Tuesday, February 12, 2013

Be the Miracle

After Ella recovered from her heart surgery and we were finally able to bring her home, my family and I were so happy.  Actually, happy doesn’t sufficiently describe how we felt.  We were nervous, excited, giddy, relieved, ready, happy.  We couldn’t wait to finally begin our life together as a whole family at home, just the five of us.  Even knowing that Ella’s heart surgery was never a “one and done” type situation couldn’t put a damper on our spirits when we left the children’s hospital.  We knew that future surgeries and hospitalizations were not ifs but whens.  We just never imagined that the when would happen so soon after her homecoming that Memorial Day weekend.

In August 2011, due to changes in her eating and breathing, Ella’s cardiologist ordered an echo to check her heart function.  The echo revealed that the surgical repairs to her heart were no longer functioning properly.  We had to return to the children’s hospital for a more thorough, internal check of her heart.  A visit to the heart cath lab showed that the pressure in her lungs was high.  That pressure combined with the failing repairs and her other inoperable heart defects meant an extremely poor prognosis for Ella.  The question my husband and I had feared to ask before – would Ella need a heart transplant? – was now something we hoped was even possible.  But would the high pressure in her lungs almost ensure the failure of a new heart, no matter how healthy that heart may be?

For the second time in our lives as Ella’s parents, my husband and I felt the floor drop out from under us.  Not only was Ella in heart failure again, but at that moment in time, no one was sure if there were a damn thing that could be done about it.  We were advised, in not so many words, that we should prepare for the possibility that nothing further could be done surgically and that we’d have to take Ella home to make her life as comfortable as possible until….

I’d had a lot of dark days before that moment, and I’ve most certainly had my fair share since, but in those moments after meeting with the heart cath doctor - while Ella was recovering from the lab visit and my family and I were trying to process this incomprehensible news together in the hospital chapel - I was enveloped by overwhelming sadness and even despair.  It had been one thing to make the statement that Ella was “my daughter but God’s first,” but it’s an entirely other thing to accept it, to live it, and to make peace with it and with the fact that God didn’t promise or guarantee me a certain length of time with my family here on earth, that God - not me - is in control of the length of her life.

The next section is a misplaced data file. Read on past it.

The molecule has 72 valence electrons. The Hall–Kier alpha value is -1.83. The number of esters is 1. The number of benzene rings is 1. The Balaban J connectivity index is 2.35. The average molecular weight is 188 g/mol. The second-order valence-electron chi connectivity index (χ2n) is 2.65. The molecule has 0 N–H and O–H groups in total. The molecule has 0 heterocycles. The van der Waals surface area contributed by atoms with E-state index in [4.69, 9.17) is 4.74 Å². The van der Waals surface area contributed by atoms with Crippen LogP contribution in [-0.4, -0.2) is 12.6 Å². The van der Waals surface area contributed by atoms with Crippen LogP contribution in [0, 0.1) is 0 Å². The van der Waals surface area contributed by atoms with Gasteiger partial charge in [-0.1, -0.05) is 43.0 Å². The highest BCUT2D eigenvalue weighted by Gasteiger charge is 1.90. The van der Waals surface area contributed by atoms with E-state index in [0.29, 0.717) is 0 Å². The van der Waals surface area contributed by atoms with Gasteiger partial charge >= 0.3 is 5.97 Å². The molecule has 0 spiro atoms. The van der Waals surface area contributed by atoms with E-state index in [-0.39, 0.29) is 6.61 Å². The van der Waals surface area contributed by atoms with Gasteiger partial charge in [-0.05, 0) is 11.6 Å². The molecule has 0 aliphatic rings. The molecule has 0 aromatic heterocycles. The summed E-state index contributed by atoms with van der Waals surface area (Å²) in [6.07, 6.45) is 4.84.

And how could I, as a heartbroken mother, sit there and explain all of that to my two young boys?  How could I explain that while God did answer their prayers – their years-long prayers – for a baby sister, He might also call her Home before the three of them could really get to know one another?  How could I explain that in all things, God’s perfect will be done while I myself am mentally railing against the same #*&$%@ will that might steal my child away from me?  What could I say when my boys, while sobbing and holding onto me, tell me that we should try to be grateful that God gave us as much time with Ella as He did?  How could I resign myself to my own baby girl’s impending expiration date?

After almost a week of review, debate, and discussion by the cardiology and transplant teams and after constant monitoring of her condition by the PICU staff, Ella was placed on the heart transplant wait list.  What a day that was, and what a relief!  Only a few months before, we had dreaded even contemplating organ transplant, believing it to be a signal of the end, the ultimate last chance for our girl.  But on the day she was officially listed, we were very happy.  Being listed didn’t just mean that Ella had a chance, even a last one; it meant that other people – professional, educated, intelligent people who were the best in their field – also believed that Ella not only had a chance but that she could handle a second chance at life via transplant.  Ella was listed status 1A, and of course we joked that the A stood for “awesome”.